Extroverted Scientists seem to end up in the field naturally, and people at the top of the places I work are all extroverted, so I would say the label is that extroverted people migrate to the top and they happened to have been in the field NOT that they were required to be in the field.

Career's in biotech.

Unabashedly stealing these links from "In the Pipeline" where you should be reading anyway.

Faseb did a study on biomedical sciences and what is going on with jobs.

The summary is here.

The basic take home for me was that there are a whole lot more people going in to industry than there are in to academia. Yet, as you see over on the AAAS forums, it is still an "alternative" career. Why weren't we trained (at least where I went to school) more for the place where most of us will actually work? Why wasn't more information on how to get there made available ( None given to me....)

I know studies like these won't change anything, as the people running graduate schools are, exactly, the people who made it in the academic track and don't, for the most part, know anything about the corporate track.

Still... They should at least invite people in.

That said. I will be on a panel next month at Scripps as a recruitment pitch for our company and answering questions on how to get in to business development. I don't know any details just what I am talking about. Given that is going on, it seems like someone is at least driving something to get exposure to folks. At the very least, it should be interesting.

Wednesday, August 22, 2007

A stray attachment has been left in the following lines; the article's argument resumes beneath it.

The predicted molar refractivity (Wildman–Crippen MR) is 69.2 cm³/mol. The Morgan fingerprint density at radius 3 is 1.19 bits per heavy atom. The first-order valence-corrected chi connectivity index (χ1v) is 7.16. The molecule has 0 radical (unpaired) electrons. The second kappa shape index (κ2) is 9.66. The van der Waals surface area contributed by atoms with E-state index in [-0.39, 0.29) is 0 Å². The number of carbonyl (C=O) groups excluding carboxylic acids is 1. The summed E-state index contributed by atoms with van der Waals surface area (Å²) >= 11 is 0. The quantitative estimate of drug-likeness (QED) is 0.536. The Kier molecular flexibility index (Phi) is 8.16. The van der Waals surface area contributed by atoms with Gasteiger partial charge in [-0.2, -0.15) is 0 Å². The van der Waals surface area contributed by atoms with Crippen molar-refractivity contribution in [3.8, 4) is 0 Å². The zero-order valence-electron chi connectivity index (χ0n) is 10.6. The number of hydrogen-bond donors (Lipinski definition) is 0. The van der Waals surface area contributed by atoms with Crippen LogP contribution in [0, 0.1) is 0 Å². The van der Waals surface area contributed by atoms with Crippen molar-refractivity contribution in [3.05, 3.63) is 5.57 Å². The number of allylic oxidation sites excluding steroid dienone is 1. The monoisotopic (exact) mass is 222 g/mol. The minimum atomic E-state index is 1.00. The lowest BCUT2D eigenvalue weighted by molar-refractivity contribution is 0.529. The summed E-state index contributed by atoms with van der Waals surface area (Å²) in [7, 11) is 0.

Scientists who go to the field... and then run companies

As the evolution of our integration moves forward, I am slowly getting ready to move on in my career. I will be within the same company, but just have a bit of a different role. That means my current role will be open.

That means I have to hire.

I tried to just pretend that magic elves (HR possibly?) would fill my position, but it has been made abundantly clear to me that I have to "Back Fill" my position.

There is an internal person who might expect it, but that person has shown themselves to not be up to the job.

SO... the hunt begins.

I started by talking to a senior person who just joined us. He has been in business a long time. New to our company, but been around. Started talking about this and he just leaned back and whistled. "good luck, going to take awhile" - I looked at him a bit confused. Huh? How hard can it be. I need a Ph.D. with field based experience. An "outgoing" scientist who is not afraid to learn new fields. We have a bunch of them in the company doing a variety of things. Most too senior and in other fields to be interested in my role.